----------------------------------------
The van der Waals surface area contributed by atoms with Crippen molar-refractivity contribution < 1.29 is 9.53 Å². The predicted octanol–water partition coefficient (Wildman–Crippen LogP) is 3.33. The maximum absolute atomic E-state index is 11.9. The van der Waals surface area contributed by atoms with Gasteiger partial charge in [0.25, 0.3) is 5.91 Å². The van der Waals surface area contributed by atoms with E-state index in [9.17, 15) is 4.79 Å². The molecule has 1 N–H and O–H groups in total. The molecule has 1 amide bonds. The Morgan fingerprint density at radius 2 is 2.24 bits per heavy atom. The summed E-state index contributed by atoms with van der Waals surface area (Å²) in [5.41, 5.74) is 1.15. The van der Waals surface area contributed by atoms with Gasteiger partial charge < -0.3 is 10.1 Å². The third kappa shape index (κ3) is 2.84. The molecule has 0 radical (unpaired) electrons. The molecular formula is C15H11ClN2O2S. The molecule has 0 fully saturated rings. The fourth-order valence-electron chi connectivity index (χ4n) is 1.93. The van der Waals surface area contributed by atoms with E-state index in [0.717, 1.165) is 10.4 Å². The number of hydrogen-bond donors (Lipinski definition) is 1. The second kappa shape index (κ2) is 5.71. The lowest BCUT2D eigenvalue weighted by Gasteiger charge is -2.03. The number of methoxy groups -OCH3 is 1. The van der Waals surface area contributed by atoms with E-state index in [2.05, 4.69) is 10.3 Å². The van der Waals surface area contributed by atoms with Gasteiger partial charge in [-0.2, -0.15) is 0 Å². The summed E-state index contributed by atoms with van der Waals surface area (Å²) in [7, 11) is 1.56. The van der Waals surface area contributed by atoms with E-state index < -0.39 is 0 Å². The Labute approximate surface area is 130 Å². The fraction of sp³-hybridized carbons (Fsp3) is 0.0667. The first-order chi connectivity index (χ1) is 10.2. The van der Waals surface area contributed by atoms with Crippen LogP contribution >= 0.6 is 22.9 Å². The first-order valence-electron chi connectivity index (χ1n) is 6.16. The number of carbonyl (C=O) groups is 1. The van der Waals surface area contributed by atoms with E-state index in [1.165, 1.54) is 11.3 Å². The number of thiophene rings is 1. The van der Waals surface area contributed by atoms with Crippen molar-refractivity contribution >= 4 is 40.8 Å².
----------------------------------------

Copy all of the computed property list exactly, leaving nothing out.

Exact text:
The van der Waals surface area contributed by atoms with Crippen molar-refractivity contribution < 1.29 is 9.53 Å². The predicted octanol–water partition coefficient (Wildman–Crippen LogP) is 3.33. The maximum absolute atomic E-state index is 11.9. The van der Waals surface area contributed by atoms with Gasteiger partial charge in [0.25, 0.3) is 5.91 Å². The van der Waals surface area contributed by atoms with E-state index in [9.17, 15) is 4.79 Å². The molecule has 1 N–H and O–H groups in total. The molecule has 1 amide bonds. The Morgan fingerprint density at radius 2 is 2.24 bits per heavy atom. The summed E-state index contributed by atoms with van der Waals surface area (Å²) in [5.41, 5.74) is 1.15. The van der Waals surface area contributed by atoms with Gasteiger partial charge < -0.3 is 10.1 Å². The third kappa shape index (κ3) is 2.84. The molecule has 0 radical (unpaired) electrons. The molecular formula is C15H11ClN2O2S. The molecule has 0 fully saturated rings. The fourth-order valence-electron chi connectivity index (χ4n) is 1.93. The van der Waals surface area contributed by atoms with E-state index in [0.717, 1.165) is 10.4 Å². The number of hydrogen-bond donors (Lipinski definition) is 1. The second kappa shape index (κ2) is 5.71. The lowest BCUT2D eigenvalue weighted by Gasteiger charge is -2.03. The number of methoxy groups -OCH3 is 1. The van der Waals surface area contributed by atoms with E-state index in [2.05, 4.69) is 10.3 Å². The van der Waals surface area contributed by atoms with Gasteiger partial charge in [-0.2, -0.15) is 0 Å². The summed E-state index contributed by atoms with van der Waals surface area (Å²) in [7, 11) is 1.56. The van der Waals surface area contributed by atoms with E-state index < -0.39 is 0 Å². The Labute approximate surface area is 130 Å². The fraction of sp³-hybridized carbons (Fsp3) is 0.0667. The first-order chi connectivity index (χ1) is 10.2. The van der Waals surface area contributed by atoms with Crippen LogP contribution >= 0.6 is 22.9 Å². The first-order valence-electron chi connectivity index (χ1n) is 6.16. The number of carbonyl (C=O) groups is 1. The van der Waals surface area contributed by atoms with E-state index in [1.165, 1.54) is 11.3 Å². The number of thiophene rings is 1. The van der Waals surface area contributed by atoms with Crippen molar-refractivity contribution >= 4 is 40.8 Å².